Everyday life is full of formulations containing solid particles, pigments, beads or fillers. Depending on the application, the formulations may have a varying amount of solids. Common challenges with high solid content formulations are the settling of heavy particles or the floating of lighter ones. Therefore, it is important to ensure the stability of the solids suspended in a formulation. Especially those with high particle loading such as a coating formulation with matting agents, UV filters and other solids.
The stability and the performance of such formulations depend on how well the solids are suspended and how homogeneously they are dispersed and distributed. Both the short-term and the long-term behavior affects the quality of the formulation.
Cellulose fibrils, a biobased biodegradable and sustainable material, can counteract settling of particles in many applications and formulations. But before we get there, let’s discuss what causes settling of particles.
What can cause settling of particles – and how to avoid it?
Heavy particles settle at the bottom of a formulation due to gravity. Less dense particles float on the surface of a formulation. Hence, it is necessary to have a formulation with enough gel strength to suspend the particles and hold them in one position counteracting the force of gravity as well as preventing floating. Even if the particles are suspended successfully, they tend to aggregate over time. This leads to an increase in the size and mass of particles. In such a situation, the mass of the aggregates might get so high that the gel strength of the formulation is not enough to maintain the heavier particles suspended. This can in turn lead to a settling of the particles after some storage time. Therefore, the key factor to counteract settling of particles is to ensure homogeneous dispersion of particles throughout the formulation during storage, transportation, handling and application.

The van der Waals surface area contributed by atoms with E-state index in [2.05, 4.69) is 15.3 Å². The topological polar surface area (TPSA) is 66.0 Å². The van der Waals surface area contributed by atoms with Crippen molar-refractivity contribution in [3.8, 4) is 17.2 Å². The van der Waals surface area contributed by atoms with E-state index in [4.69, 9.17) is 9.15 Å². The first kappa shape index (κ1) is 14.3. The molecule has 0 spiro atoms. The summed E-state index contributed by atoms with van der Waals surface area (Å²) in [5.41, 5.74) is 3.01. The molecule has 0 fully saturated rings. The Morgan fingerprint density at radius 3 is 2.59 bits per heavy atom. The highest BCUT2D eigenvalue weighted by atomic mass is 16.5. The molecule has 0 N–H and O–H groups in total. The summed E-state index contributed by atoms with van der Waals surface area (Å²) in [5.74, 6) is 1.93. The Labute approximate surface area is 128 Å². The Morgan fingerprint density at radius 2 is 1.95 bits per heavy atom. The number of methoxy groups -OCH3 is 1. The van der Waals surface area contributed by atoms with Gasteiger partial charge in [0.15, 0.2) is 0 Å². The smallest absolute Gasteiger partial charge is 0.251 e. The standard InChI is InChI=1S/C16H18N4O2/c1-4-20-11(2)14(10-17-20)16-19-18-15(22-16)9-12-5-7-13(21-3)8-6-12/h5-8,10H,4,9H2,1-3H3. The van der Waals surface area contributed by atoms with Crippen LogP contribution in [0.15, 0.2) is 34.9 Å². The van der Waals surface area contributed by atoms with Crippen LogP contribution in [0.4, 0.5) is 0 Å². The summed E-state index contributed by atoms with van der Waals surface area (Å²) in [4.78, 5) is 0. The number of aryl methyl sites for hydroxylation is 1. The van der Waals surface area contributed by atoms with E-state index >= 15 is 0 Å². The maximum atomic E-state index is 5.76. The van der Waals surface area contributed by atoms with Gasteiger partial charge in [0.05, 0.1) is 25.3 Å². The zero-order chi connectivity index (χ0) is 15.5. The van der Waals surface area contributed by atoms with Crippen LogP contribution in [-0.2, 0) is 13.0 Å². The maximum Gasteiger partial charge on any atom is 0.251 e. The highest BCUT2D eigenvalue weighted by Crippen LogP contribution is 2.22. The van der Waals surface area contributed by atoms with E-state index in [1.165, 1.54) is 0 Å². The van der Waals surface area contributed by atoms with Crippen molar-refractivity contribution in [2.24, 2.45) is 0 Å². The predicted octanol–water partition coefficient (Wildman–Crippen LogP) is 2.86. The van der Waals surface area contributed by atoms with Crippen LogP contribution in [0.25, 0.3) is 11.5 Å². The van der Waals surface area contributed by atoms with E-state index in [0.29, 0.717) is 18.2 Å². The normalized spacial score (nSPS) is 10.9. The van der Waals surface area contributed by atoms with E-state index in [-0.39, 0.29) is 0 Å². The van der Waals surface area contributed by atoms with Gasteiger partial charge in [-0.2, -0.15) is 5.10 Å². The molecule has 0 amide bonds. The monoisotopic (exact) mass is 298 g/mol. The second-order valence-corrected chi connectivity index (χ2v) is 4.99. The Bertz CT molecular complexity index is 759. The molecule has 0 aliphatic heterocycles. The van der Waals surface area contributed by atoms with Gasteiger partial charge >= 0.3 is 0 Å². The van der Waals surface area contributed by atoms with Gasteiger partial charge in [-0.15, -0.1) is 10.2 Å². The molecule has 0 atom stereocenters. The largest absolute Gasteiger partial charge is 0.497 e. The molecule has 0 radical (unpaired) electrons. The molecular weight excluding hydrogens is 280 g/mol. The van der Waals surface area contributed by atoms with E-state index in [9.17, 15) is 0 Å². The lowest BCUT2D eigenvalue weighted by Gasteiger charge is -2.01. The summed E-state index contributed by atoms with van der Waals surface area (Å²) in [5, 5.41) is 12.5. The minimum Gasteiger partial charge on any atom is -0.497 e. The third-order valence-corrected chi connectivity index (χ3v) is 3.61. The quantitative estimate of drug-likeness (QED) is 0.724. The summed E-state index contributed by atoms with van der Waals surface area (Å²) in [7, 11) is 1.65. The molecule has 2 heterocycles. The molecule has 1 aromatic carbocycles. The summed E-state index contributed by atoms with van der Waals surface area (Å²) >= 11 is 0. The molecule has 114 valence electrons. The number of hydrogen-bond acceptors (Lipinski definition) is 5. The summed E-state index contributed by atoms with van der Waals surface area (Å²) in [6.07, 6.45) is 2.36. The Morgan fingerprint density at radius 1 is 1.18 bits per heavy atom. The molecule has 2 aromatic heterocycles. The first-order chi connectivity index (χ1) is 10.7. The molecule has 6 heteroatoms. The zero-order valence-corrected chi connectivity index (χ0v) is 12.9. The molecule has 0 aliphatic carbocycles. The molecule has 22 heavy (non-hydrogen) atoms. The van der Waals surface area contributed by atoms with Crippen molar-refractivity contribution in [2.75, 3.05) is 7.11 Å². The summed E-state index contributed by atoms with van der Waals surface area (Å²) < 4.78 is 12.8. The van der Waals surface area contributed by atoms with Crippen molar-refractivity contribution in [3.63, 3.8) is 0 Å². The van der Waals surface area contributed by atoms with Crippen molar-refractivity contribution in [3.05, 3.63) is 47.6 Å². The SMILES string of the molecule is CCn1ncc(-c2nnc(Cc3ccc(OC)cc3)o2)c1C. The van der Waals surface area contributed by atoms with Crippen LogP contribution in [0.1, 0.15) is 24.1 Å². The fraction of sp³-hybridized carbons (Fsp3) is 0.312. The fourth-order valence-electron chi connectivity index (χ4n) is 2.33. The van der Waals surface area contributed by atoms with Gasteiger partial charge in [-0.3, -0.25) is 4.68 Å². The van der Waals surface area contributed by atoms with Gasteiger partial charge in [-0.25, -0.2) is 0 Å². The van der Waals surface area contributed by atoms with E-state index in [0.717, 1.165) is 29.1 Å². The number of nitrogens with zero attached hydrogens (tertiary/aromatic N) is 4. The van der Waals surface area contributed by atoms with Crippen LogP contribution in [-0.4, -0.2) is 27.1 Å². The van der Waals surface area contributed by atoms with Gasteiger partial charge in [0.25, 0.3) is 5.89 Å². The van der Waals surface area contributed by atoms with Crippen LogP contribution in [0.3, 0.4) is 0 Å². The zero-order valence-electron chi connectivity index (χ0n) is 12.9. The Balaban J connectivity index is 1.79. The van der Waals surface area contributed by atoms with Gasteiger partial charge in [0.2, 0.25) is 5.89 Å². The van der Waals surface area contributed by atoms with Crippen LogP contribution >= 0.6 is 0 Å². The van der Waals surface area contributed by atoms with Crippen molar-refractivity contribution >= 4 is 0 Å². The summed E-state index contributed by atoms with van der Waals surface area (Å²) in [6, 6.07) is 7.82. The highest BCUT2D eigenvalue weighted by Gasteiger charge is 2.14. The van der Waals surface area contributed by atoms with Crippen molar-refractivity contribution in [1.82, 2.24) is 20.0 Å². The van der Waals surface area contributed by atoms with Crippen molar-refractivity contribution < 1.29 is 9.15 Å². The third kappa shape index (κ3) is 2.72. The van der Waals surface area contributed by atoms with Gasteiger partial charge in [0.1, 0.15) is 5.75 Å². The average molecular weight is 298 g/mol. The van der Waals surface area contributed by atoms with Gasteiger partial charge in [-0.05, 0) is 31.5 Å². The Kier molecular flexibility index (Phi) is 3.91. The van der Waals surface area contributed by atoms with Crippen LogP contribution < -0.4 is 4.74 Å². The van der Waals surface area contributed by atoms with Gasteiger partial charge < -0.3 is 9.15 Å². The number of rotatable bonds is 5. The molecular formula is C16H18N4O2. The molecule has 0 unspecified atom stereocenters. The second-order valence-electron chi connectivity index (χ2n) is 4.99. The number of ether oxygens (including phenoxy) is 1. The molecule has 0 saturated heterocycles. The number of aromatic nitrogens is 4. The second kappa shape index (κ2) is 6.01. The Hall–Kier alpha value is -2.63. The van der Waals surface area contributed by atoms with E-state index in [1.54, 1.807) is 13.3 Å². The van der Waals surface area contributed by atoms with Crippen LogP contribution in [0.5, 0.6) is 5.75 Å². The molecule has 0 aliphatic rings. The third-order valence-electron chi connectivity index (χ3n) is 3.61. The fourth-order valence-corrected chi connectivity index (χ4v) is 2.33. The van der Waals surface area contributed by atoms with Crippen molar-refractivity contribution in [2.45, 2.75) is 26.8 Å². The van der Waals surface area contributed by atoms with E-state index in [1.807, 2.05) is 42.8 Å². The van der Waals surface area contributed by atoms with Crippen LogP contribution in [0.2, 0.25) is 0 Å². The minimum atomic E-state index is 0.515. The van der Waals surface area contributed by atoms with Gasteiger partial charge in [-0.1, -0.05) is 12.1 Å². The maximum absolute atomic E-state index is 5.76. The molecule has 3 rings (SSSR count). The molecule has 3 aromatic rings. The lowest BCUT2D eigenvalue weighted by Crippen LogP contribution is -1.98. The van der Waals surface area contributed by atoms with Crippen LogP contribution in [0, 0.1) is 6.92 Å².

A good dispersion is possible by using a high yield stress material that provides strong gel strength when added to a formulation, thus avoiding settling of the solid particles. This way, the particles will be dispersed, stabilized and homogeneously distributed in the formulation. An important part to remember is that the yield stress material must be used at the right concentration to provide the required gel strength. Some conventional stabilizers, other than cellulose fibrils, include cellulosic polymers, carbomers, bentonite and xanthan gum. Typical drawbacks with these materials are that their use is limited by their pH range, or they are oil-based chemicals. So the questions is then: how can cellulose fibrils contribute in this setting?
Why cellulose fibrils prevents settling so effectively
Cellulose fibrils, like MFC, forms a physical 3D network with high surface area when incorporated into a given system. This leads to high yield stress, good gel strength and high viscosity at rest at quite low concentrations. Read more about the high yield stress in this article.
MFC can maintain a stable suspension of solids provided it has been correctly and completely dispersed in the formulation. The suspended solids will be homogeneously dispersed throughout the formulation and throughout the physical 3D network.
Figure 1: 2g of Apricot Kernel Powder (Greentech product) with different particle sizes suspended in 2wt% MFC (Exilva, Borregaard). MFC maintain the homogeneous dispersion of the different particles, avoiding their settling, floating and aggregation/agglomeration.